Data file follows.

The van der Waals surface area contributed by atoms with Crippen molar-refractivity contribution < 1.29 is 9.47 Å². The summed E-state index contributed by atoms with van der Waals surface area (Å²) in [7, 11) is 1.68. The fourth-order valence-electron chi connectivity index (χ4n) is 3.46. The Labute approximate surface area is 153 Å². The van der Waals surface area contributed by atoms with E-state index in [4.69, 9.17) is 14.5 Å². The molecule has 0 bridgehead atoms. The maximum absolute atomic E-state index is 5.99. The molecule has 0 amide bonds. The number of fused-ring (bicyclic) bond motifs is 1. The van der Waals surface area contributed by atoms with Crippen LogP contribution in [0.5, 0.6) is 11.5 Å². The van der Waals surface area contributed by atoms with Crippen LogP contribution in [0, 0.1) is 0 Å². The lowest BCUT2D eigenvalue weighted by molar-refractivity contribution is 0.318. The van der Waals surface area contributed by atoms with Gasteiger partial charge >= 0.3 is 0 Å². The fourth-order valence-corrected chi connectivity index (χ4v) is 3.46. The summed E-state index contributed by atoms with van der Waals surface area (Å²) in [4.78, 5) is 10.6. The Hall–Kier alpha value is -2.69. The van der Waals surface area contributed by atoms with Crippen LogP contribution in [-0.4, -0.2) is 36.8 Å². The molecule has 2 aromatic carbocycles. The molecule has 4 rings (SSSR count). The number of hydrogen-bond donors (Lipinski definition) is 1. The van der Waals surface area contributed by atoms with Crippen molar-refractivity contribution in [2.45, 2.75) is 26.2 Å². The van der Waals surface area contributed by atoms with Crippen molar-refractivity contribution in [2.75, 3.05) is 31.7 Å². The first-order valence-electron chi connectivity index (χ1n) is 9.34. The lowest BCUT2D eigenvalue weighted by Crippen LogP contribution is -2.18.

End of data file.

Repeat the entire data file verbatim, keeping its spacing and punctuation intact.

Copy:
The van der Waals surface area contributed by atoms with Crippen molar-refractivity contribution < 1.29 is 9.47 Å². The summed E-state index contributed by atoms with van der Waals surface area (Å²) in [7, 11) is 1.68. The fourth-order valence-electron chi connectivity index (χ4n) is 3.46. The Labute approximate surface area is 153 Å². The van der Waals surface area contributed by atoms with E-state index in [4.69, 9.17) is 14.5 Å². The molecule has 0 bridgehead atoms. The maximum absolute atomic E-state index is 5.99. The molecule has 0 amide bonds. The number of fused-ring (bicyclic) bond motifs is 1. The van der Waals surface area contributed by atoms with Crippen LogP contribution in [0.5, 0.6) is 11.5 Å². The van der Waals surface area contributed by atoms with Crippen LogP contribution in [0, 0.1) is 0 Å². The lowest BCUT2D eigenvalue weighted by molar-refractivity contribution is 0.318. The van der Waals surface area contributed by atoms with Gasteiger partial charge >= 0.3 is 0 Å². The fourth-order valence-corrected chi connectivity index (χ4v) is 3.46. The summed E-state index contributed by atoms with van der Waals surface area (Å²) in [4.78, 5) is 10.6. The Hall–Kier alpha value is -2.69. The van der Waals surface area contributed by atoms with Crippen LogP contribution in [-0.4, -0.2) is 36.8 Å². The molecule has 2 aromatic carbocycles. The molecule has 4 rings (SSSR count). The number of hydrogen-bond donors (Lipinski definition) is 1. The van der Waals surface area contributed by atoms with Crippen molar-refractivity contribution in [2.45, 2.75) is 26.2 Å². The van der Waals surface area contributed by atoms with Crippen molar-refractivity contribution in [2.75, 3.05) is 31.7 Å². The first-order valence-electron chi connectivity index (χ1n) is 9.34. The lowest BCUT2D eigenvalue weighted by Crippen LogP contribution is -2.18.